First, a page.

I'm unusually thorough in how I'll play games. I really like meeting the same challenge in different ways. So here, I might do a mission as a naval officer, and then do the same mission on another character as a freetrader. In Guild Wars, I would beat a set of (about five) missions as a character of one class, then switch to a character of another class and so the same missions. Repeat until I've got all ten characters through, and then go on to the next set of missions. Doing a mission ten times in easy mode and then ten more in hard mode, while virtually never having any overlap on my skill bar apart from a rez signet (or sunspear rebirth signet) or occasionally Lightbringer's Gaze is a pretty ideal background for carving up a wiki article, so I'd do that after I finished.
One thing about the game that might end up bothering me is if I can't do all of the quests. The 700 quests vs 4000 above was largely, well, how will I do all of the quests if I can't find them all?
My plan here is to create 11 characters: 3 British, 3 French, 3 Spanish, 2 Pirates (spread across four servers, of course). It would be three of each career, except only one of each Pirate career. For each country, I'd have one of each career, as well as one of each land fighting style, permuted such that for each combination of a sea career and a land fighting style, I'd have exactly one non-Pirate character. That way, if my characters scatter out somewhat, I can try to hit every single quest with at least one character. If there are enough quests that on average, maybe 3 or 4 characters do each, then I'll probably stick with that many characters. If there are few enough quests that I end up doing most of them with 8 or 10 characters, I'll probably drop some to end up with five, keeping one from each country, one of each profession, and at least one of each fighting style.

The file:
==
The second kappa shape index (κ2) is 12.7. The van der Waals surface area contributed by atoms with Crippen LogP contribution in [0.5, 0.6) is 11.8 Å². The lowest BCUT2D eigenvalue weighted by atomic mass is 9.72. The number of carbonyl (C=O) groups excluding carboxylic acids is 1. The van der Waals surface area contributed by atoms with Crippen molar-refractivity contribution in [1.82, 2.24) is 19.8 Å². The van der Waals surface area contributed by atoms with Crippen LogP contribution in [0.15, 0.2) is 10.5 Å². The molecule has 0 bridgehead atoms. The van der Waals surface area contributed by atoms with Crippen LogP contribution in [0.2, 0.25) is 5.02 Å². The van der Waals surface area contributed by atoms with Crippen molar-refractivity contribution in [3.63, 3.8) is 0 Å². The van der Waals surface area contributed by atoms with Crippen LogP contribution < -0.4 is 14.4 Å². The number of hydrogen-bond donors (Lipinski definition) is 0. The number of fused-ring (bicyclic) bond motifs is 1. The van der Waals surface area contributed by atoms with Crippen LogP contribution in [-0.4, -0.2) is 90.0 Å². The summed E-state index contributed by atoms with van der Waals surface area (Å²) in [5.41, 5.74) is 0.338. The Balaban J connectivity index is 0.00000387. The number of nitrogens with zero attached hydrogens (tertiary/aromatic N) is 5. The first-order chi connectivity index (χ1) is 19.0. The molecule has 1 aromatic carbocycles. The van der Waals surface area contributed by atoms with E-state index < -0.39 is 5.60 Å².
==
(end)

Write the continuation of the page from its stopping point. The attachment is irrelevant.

I've got a somewhat similar approach - except that I usually have one main character that's ahead level-wise, and a bunch of secondary characters that are lagging behind to try out all the low-level content I might have missed on my main. Here in PotBS that means looking for missions that might not be available for my main's nation (Spain) and documenting them on the Wiki. I'm also not very concerned with making max level - getting there is what's fun :)
Although I should also mention that the different nationalities and careers here might not feel as different from each other as in other games. A British Navy Officer will play exactly like a French Navy Officer, there just might be some differences in the available missions. And the differences between (for example) your British Navy Officer and a Spanish Privateer also won't be that great. That's because while the skills are all different, this game isn't about button mashing and using 5 or 10 different skills per minute. Skills here mostly have a cooldown time measured in minutes - so in an average fight, you might use only a few standard toggles and a handful of one-shot skills (like attacks). Don't get me wrong - they do play differently. But the differences are subtle and not as pronounced as, say (to use GW again) an Axe Warrior vs. a Water Elementalist vs. a Protection Monk :)